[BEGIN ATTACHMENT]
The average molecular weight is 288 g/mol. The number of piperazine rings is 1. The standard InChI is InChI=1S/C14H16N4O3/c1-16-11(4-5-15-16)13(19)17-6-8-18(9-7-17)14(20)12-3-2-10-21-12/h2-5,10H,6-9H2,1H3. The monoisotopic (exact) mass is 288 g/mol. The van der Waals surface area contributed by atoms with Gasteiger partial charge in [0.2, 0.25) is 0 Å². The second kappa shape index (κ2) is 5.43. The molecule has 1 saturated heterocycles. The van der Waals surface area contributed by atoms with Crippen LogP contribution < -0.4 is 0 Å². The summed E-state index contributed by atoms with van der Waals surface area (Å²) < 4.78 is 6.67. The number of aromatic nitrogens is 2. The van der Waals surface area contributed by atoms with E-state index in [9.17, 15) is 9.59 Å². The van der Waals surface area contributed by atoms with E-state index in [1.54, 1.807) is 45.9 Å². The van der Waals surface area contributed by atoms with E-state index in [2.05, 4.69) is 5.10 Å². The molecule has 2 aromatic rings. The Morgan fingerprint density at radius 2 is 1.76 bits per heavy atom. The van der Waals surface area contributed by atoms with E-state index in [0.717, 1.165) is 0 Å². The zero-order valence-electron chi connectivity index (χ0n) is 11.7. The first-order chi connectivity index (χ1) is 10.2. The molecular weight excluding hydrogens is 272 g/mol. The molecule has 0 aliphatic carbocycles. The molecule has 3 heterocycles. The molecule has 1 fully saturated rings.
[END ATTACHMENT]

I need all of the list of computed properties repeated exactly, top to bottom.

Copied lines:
The average molecular weight is 288 g/mol. The number of piperazine rings is 1. The standard InChI is InChI=1S/C14H16N4O3/c1-16-11(4-5-15-16)13(19)17-6-8-18(9-7-17)14(20)12-3-2-10-21-12/h2-5,10H,6-9H2,1H3. The monoisotopic (exact) mass is 288 g/mol. The van der Waals surface area contributed by atoms with Gasteiger partial charge in [0.2, 0.25) is 0 Å². The second kappa shape index (κ2) is 5.43. The molecule has 1 saturated heterocycles. The van der Waals surface area contributed by atoms with Crippen LogP contribution < -0.4 is 0 Å². The summed E-state index contributed by atoms with van der Waals surface area (Å²) < 4.78 is 6.67. The number of aromatic nitrogens is 2. The van der Waals surface area contributed by atoms with E-state index in [9.17, 15) is 9.59 Å². The van der Waals surface area contributed by atoms with E-state index in [1.54, 1.807) is 45.9 Å². The van der Waals surface area contributed by atoms with E-state index in [2.05, 4.69) is 5.10 Å². The molecule has 2 aromatic rings. The Morgan fingerprint density at radius 2 is 1.76 bits per heavy atom. The van der Waals surface area contributed by atoms with E-state index in [0.717, 1.165) is 0 Å². The zero-order valence-electron chi connectivity index (χ0n) is 11.7. The first-order chi connectivity index (χ1) is 10.2. The molecular weight excluding hydrogens is 272 g/mol. The molecule has 0 aliphatic carbocycles. The molecule has 3 heterocycles. The molecule has 1 fully saturated rings.